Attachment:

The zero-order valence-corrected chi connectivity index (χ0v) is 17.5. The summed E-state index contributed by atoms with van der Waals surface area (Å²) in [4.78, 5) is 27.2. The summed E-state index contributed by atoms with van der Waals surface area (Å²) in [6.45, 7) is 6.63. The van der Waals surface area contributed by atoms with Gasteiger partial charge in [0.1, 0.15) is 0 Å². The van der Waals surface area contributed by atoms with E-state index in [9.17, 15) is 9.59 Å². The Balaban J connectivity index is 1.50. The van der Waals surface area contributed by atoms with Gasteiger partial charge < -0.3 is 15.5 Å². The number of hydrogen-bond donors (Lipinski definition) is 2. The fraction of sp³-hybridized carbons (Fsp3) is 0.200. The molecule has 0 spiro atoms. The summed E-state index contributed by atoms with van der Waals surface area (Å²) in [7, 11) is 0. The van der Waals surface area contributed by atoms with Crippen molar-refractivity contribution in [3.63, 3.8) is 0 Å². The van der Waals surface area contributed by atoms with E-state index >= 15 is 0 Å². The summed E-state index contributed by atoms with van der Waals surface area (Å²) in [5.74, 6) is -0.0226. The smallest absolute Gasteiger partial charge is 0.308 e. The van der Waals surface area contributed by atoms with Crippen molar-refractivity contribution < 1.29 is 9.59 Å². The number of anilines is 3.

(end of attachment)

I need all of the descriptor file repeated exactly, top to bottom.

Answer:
The zero-order valence-corrected chi connectivity index (χ0v) is 17.5. The summed E-state index contributed by atoms with van der Waals surface area (Å²) in [4.78, 5) is 27.2. The summed E-state index contributed by atoms with van der Waals surface area (Å²) in [6.45, 7) is 6.63. The van der Waals surface area contributed by atoms with Gasteiger partial charge in [0.1, 0.15) is 0 Å². The van der Waals surface area contributed by atoms with E-state index in [9.17, 15) is 9.59 Å². The Balaban J connectivity index is 1.50. The van der Waals surface area contributed by atoms with Gasteiger partial charge < -0.3 is 15.5 Å². The number of hydrogen-bond donors (Lipinski definition) is 2. The fraction of sp³-hybridized carbons (Fsp3) is 0.200. The molecule has 0 spiro atoms. The summed E-state index contributed by atoms with van der Waals surface area (Å²) in [7, 11) is 0. The van der Waals surface area contributed by atoms with Crippen molar-refractivity contribution in [3.63, 3.8) is 0 Å². The van der Waals surface area contributed by atoms with E-state index >= 15 is 0 Å². The summed E-state index contributed by atoms with van der Waals surface area (Å²) in [5.74, 6) is -0.0226. The smallest absolute Gasteiger partial charge is 0.308 e. The van der Waals surface area contributed by atoms with Crippen molar-refractivity contribution < 1.29 is 9.59 Å². The number of anilines is 3.